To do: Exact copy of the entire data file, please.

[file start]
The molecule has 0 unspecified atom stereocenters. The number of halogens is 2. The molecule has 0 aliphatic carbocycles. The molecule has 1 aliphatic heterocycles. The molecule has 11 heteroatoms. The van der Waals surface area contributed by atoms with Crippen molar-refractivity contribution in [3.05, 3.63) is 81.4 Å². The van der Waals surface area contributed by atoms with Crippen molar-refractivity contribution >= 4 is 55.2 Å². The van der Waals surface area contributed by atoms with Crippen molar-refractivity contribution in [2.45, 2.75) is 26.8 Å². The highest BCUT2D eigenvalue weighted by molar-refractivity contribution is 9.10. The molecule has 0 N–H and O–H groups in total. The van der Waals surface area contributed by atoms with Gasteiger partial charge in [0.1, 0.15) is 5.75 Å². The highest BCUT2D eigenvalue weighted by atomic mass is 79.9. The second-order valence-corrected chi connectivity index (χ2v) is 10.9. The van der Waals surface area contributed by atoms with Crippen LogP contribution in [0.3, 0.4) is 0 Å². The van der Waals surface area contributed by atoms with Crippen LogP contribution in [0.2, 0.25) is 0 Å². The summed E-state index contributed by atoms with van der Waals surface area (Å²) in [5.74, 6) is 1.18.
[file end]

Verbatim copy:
The molecule has 0 unspecified atom stereocenters. The number of halogens is 2. The molecule has 0 aliphatic carbocycles. The molecule has 1 aliphatic heterocycles. The molecule has 11 heteroatoms. The van der Waals surface area contributed by atoms with Crippen molar-refractivity contribution in [3.05, 3.63) is 81.4 Å². The van der Waals surface area contributed by atoms with Crippen molar-refractivity contribution >= 4 is 55.2 Å². The van der Waals surface area contributed by atoms with Crippen molar-refractivity contribution in [2.45, 2.75) is 26.8 Å². The highest BCUT2D eigenvalue weighted by molar-refractivity contribution is 9.10. The molecule has 0 N–H and O–H groups in total. The van der Waals surface area contributed by atoms with Gasteiger partial charge in [0.1, 0.15) is 5.75 Å². The highest BCUT2D eigenvalue weighted by atomic mass is 79.9. The second-order valence-corrected chi connectivity index (χ2v) is 10.9. The van der Waals surface area contributed by atoms with Crippen LogP contribution in [0.3, 0.4) is 0 Å². The van der Waals surface area contributed by atoms with Crippen LogP contribution in [0.2, 0.25) is 0 Å². The summed E-state index contributed by atoms with van der Waals surface area (Å²) in [5.74, 6) is 1.18.